Nothing screams New Orleans like starting your day at Cafe du Monde. Except maybe a Sazerac. It might be the ultimate tourist trap, but it’s absolutely worth it. The earlier you get there, the better. It can take a hot minute to get a table and you need to be AGGRESSIVE, but there’s a to-go stand around back that moves decently fast.
Mindful Travel Tip: Grab your breakfast from the to-go counter and watch the boats go by on the Mississippi River.
We enjoyed a slow, simple breakfast, then over to Jackson Square and the Saint Louis Cathedral. I’m not religious, but there’s something wonderful about visiting old churches while you travel. Saint Louis Cathedral sits on the edge of Jackson Square. It’s the oldest cathedral in what would become the US and it’s worth a quick visit, especially for the architecture.
After spending some time in the cathedral and people watching in Jackson Square, we walked over to the French Market. Books, antiques, candy, art, toys, clothing, accessories, and touristy keychains flood the French Market. My favorite take-aways were the local hot sauces and cajun spices. And you thought you came to NOLA to drink?!
You came for the food. And music.
Jazz players play the saxophone on almost every street corner. One of my absolute favorite memories of New Orleans is walking around the French Market in the rain, listening to a bluesy version of These Are a Few of My Favorite Things. If you do one thing during your weekend in New Orleans, close your eyes and listen to some jazz. It was amazing until someone tried to get a few bucks out of us for shining my husbands shoes. He was wearing flip flops!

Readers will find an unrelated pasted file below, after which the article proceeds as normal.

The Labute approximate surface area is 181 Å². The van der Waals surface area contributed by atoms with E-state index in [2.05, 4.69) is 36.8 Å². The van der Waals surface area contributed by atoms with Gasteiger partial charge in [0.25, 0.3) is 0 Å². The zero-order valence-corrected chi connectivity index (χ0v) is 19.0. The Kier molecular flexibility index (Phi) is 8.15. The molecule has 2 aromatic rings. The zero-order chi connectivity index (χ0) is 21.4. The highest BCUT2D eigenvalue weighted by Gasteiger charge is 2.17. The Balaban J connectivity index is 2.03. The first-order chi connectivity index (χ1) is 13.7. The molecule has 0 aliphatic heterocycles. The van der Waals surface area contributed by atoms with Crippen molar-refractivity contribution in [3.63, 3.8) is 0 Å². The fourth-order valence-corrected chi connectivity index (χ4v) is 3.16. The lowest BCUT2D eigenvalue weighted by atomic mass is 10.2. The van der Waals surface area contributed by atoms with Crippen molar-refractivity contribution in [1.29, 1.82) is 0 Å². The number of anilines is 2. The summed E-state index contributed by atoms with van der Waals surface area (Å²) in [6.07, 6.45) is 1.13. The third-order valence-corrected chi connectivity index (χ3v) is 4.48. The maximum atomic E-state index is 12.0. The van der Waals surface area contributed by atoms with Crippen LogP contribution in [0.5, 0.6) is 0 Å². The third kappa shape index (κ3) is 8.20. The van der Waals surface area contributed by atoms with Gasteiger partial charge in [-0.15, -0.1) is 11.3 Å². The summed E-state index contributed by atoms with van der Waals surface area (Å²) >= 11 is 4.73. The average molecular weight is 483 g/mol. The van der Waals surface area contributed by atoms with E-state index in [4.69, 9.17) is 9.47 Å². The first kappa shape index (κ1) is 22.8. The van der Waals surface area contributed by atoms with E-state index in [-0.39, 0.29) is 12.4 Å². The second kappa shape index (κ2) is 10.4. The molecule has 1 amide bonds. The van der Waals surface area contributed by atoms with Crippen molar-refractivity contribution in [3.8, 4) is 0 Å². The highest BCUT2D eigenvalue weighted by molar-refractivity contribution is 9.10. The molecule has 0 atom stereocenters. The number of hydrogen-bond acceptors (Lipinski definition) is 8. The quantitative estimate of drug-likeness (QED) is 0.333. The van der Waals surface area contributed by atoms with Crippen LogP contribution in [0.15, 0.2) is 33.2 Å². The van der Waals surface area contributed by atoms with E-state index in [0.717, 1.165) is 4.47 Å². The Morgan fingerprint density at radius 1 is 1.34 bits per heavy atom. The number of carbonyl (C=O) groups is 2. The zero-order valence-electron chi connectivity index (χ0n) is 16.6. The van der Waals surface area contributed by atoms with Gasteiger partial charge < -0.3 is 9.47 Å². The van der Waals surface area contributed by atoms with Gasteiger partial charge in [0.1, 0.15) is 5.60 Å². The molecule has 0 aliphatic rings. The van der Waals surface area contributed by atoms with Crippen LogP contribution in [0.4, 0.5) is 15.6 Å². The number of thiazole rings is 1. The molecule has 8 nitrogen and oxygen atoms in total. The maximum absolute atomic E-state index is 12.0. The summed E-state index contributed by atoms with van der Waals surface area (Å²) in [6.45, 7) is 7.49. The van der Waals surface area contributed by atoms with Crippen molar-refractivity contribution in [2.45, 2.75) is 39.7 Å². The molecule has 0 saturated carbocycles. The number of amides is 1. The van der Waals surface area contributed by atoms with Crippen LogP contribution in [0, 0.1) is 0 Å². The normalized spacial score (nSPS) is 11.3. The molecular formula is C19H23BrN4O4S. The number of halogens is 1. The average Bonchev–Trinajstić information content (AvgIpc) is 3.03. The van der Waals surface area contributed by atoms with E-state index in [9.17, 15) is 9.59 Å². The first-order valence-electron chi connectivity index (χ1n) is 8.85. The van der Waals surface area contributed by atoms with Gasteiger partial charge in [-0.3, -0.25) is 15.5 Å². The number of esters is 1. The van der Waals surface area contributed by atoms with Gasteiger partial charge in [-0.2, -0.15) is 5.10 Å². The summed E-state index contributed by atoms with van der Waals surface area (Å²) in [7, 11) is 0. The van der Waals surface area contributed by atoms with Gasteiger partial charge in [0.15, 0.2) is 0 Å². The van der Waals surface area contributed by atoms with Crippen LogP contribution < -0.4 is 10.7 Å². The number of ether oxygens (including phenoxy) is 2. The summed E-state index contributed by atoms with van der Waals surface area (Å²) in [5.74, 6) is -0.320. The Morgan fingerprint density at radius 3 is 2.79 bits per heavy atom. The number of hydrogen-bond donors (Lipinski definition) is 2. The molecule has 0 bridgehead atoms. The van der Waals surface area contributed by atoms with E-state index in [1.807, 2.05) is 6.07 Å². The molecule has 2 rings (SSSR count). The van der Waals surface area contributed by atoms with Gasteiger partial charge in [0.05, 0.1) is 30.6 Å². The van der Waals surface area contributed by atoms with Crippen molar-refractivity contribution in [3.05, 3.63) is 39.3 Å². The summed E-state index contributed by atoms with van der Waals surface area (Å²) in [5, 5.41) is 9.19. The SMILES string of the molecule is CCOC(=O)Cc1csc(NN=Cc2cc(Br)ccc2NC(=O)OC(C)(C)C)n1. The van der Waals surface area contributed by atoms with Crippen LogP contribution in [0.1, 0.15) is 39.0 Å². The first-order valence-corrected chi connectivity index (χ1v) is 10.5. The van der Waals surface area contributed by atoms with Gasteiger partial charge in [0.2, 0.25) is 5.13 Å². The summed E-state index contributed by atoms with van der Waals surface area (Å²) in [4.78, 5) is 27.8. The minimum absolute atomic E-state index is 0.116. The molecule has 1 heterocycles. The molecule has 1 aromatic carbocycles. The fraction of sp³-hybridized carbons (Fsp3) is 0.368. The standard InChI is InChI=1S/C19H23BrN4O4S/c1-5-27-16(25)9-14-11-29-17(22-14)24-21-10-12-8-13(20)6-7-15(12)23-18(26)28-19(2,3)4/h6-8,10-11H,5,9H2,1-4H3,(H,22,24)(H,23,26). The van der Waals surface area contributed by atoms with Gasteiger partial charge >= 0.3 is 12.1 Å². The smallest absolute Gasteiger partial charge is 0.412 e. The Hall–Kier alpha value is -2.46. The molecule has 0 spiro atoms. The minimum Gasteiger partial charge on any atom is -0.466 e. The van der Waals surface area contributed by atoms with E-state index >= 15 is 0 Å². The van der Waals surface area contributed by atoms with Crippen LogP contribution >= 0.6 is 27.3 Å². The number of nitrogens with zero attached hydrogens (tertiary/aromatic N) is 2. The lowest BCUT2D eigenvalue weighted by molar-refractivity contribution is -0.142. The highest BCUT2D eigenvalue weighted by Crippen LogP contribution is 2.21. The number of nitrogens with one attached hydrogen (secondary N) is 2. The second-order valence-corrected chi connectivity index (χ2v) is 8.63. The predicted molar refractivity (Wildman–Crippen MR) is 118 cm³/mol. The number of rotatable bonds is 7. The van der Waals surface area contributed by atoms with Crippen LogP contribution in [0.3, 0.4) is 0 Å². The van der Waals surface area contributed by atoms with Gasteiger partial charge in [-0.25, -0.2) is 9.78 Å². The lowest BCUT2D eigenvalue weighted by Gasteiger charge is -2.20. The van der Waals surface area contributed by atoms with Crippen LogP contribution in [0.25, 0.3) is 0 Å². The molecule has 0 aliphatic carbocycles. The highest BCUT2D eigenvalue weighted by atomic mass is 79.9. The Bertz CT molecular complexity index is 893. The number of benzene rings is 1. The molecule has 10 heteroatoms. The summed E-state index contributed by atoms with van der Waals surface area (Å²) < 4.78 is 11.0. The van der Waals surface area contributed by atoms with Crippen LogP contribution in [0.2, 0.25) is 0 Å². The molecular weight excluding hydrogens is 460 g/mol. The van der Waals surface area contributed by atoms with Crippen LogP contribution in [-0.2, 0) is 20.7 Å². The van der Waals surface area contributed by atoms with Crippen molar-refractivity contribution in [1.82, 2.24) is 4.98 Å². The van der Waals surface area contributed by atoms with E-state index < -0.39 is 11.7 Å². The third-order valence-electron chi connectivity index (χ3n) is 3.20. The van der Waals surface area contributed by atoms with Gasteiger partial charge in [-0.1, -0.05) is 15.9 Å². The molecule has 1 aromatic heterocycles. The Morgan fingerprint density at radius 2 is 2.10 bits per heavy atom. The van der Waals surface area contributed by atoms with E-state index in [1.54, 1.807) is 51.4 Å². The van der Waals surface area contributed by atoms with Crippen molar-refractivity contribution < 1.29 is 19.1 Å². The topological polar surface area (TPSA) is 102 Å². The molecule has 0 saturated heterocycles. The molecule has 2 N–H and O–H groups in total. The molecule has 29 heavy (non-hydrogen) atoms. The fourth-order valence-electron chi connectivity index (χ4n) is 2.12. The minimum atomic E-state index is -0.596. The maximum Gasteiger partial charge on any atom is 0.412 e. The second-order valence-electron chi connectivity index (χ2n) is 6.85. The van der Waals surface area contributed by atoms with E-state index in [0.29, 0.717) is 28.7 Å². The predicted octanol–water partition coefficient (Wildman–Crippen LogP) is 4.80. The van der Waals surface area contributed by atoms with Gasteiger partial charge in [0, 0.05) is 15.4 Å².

– Are you ready for a cocktail yet? –
It might only be the early afternoon if you’re following our itinerary, but it doesn’t matter here. New Orleans is one of a handful of U.S. cities in which public drinking is legal. We grabbed a gimmicky, original (maybe not so much anymore) Hurricane at Pat O’Brien’s before heading to lunch.
Lunch at Antoine’s Hermes Bar was the absolute highlight of our entire trip.
Antoine’s is famous for the Oyster’s Rockefeller, but you really want to visit to chat with their bartender, Mike. Skip sitting in the restaurant and grab a seat at the Hermes Bar.
Mindful Travel Tip: Ask Mike for a cocktail recommendation, order oysters and a gumbo, and listen to his insider stories or New Orleans.
The best thing about travel isn’t eating at famous restaurants (though many are wonderful), finding the most Instagrammable hotspots, or checking off bucket lists. It’s finding people and places that allow your trip to be authentic. Though we were pressed for time with just a weekend in New Orleans, slowing down to spend time chatting with Mike was the thing I remember most fondly from our trip.
– An Afternoon at the Cemetery –